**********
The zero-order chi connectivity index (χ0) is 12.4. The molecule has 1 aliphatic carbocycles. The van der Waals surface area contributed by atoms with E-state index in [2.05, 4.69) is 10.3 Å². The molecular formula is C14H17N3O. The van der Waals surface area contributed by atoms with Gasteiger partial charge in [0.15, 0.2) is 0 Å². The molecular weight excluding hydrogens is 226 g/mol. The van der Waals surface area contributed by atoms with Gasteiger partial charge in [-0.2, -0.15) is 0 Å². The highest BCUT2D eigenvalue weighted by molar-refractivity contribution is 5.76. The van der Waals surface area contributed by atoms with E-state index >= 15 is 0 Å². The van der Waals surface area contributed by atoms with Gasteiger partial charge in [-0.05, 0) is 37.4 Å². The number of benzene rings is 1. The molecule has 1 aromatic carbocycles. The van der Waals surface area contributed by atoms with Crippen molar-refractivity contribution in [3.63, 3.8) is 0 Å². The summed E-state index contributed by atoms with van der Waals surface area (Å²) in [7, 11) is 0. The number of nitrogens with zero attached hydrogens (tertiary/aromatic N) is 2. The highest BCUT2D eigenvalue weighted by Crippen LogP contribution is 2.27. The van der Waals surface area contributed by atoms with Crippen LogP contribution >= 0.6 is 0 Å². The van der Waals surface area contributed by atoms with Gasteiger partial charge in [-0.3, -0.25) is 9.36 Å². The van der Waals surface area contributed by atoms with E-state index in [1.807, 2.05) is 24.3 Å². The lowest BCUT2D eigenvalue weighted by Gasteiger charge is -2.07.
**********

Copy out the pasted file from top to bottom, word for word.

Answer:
The zero-order chi connectivity index (χ0) is 12.4. The molecule has 1 aliphatic carbocycles. The van der Waals surface area contributed by atoms with E-state index in [2.05, 4.69) is 10.3 Å². The molecular formula is C14H17N3O. The van der Waals surface area contributed by atoms with Gasteiger partial charge in [0.15, 0.2) is 0 Å². The molecular weight excluding hydrogens is 226 g/mol. The van der Waals surface area contributed by atoms with Gasteiger partial charge in [-0.2, -0.15) is 0 Å². The highest BCUT2D eigenvalue weighted by molar-refractivity contribution is 5.76. The van der Waals surface area contributed by atoms with E-state index >= 15 is 0 Å². The van der Waals surface area contributed by atoms with Gasteiger partial charge in [-0.05, 0) is 37.4 Å². The number of benzene rings is 1. The molecule has 1 aromatic carbocycles. The van der Waals surface area contributed by atoms with Crippen molar-refractivity contribution in [3.63, 3.8) is 0 Å². The summed E-state index contributed by atoms with van der Waals surface area (Å²) in [7, 11) is 0. The number of nitrogens with zero attached hydrogens (tertiary/aromatic N) is 2. The highest BCUT2D eigenvalue weighted by Crippen LogP contribution is 2.27. The van der Waals surface area contributed by atoms with Crippen LogP contribution >= 0.6 is 0 Å². The van der Waals surface area contributed by atoms with Gasteiger partial charge in [-0.3, -0.25) is 9.36 Å². The van der Waals surface area contributed by atoms with E-state index in [1.807, 2.05) is 24.3 Å². The lowest BCUT2D eigenvalue weighted by Gasteiger charge is -2.07.